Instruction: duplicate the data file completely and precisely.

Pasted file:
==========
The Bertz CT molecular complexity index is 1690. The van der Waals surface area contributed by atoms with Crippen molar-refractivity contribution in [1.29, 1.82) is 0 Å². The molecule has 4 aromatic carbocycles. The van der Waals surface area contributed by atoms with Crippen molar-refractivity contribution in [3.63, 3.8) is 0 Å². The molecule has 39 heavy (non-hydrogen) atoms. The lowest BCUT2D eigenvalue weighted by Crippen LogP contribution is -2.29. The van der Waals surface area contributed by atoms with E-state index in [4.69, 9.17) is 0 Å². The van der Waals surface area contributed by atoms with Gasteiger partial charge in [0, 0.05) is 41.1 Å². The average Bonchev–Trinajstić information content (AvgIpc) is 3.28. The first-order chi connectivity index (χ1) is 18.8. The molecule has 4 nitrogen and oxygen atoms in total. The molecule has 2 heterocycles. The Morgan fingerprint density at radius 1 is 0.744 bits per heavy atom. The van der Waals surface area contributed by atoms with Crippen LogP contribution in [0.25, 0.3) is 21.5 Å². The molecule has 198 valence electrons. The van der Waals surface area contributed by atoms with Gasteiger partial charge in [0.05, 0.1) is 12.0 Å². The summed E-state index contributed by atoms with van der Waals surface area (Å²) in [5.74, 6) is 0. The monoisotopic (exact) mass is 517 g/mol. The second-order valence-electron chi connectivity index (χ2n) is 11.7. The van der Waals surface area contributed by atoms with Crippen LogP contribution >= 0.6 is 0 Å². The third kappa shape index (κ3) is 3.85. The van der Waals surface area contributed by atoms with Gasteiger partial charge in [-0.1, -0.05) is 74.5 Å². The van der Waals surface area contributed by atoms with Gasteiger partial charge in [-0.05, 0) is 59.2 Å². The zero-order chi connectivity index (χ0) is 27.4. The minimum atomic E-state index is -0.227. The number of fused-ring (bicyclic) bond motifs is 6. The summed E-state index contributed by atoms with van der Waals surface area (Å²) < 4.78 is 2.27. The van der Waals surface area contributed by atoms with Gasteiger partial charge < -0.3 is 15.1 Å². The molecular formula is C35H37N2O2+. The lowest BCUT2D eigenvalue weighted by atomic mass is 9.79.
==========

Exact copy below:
The Bertz CT molecular complexity index is 1690. The van der Waals surface area contributed by atoms with Crippen molar-refractivity contribution in [1.29, 1.82) is 0 Å². The molecule has 4 aromatic carbocycles. The van der Waals surface area contributed by atoms with Crippen molar-refractivity contribution in [3.63, 3.8) is 0 Å². The molecule has 39 heavy (non-hydrogen) atoms. The lowest BCUT2D eigenvalue weighted by Crippen LogP contribution is -2.29. The van der Waals surface area contributed by atoms with E-state index in [4.69, 9.17) is 0 Å². The van der Waals surface area contributed by atoms with Gasteiger partial charge in [0, 0.05) is 41.1 Å². The average Bonchev–Trinajstić information content (AvgIpc) is 3.28. The first-order chi connectivity index (χ1) is 18.8. The molecule has 4 nitrogen and oxygen atoms in total. The molecule has 2 heterocycles. The Morgan fingerprint density at radius 1 is 0.744 bits per heavy atom. The van der Waals surface area contributed by atoms with Crippen LogP contribution in [0.25, 0.3) is 21.5 Å². The molecule has 198 valence electrons. The van der Waals surface area contributed by atoms with Gasteiger partial charge in [0.05, 0.1) is 12.0 Å². The summed E-state index contributed by atoms with van der Waals surface area (Å²) in [5.74, 6) is 0. The monoisotopic (exact) mass is 517 g/mol. The second-order valence-electron chi connectivity index (χ2n) is 11.7. The van der Waals surface area contributed by atoms with Crippen LogP contribution >= 0.6 is 0 Å². The third kappa shape index (κ3) is 3.85. The van der Waals surface area contributed by atoms with Gasteiger partial charge in [-0.1, -0.05) is 74.5 Å². The van der Waals surface area contributed by atoms with Gasteiger partial charge in [-0.05, 0) is 59.2 Å². The zero-order chi connectivity index (χ0) is 27.4. The minimum atomic E-state index is -0.227. The number of fused-ring (bicyclic) bond motifs is 6. The summed E-state index contributed by atoms with van der Waals surface area (Å²) < 4.78 is 2.27. The van der Waals surface area contributed by atoms with Gasteiger partial charge < -0.3 is 15.1 Å². The molecular formula is C35H37N2O2+. The lowest BCUT2D eigenvalue weighted by atomic mass is 9.79.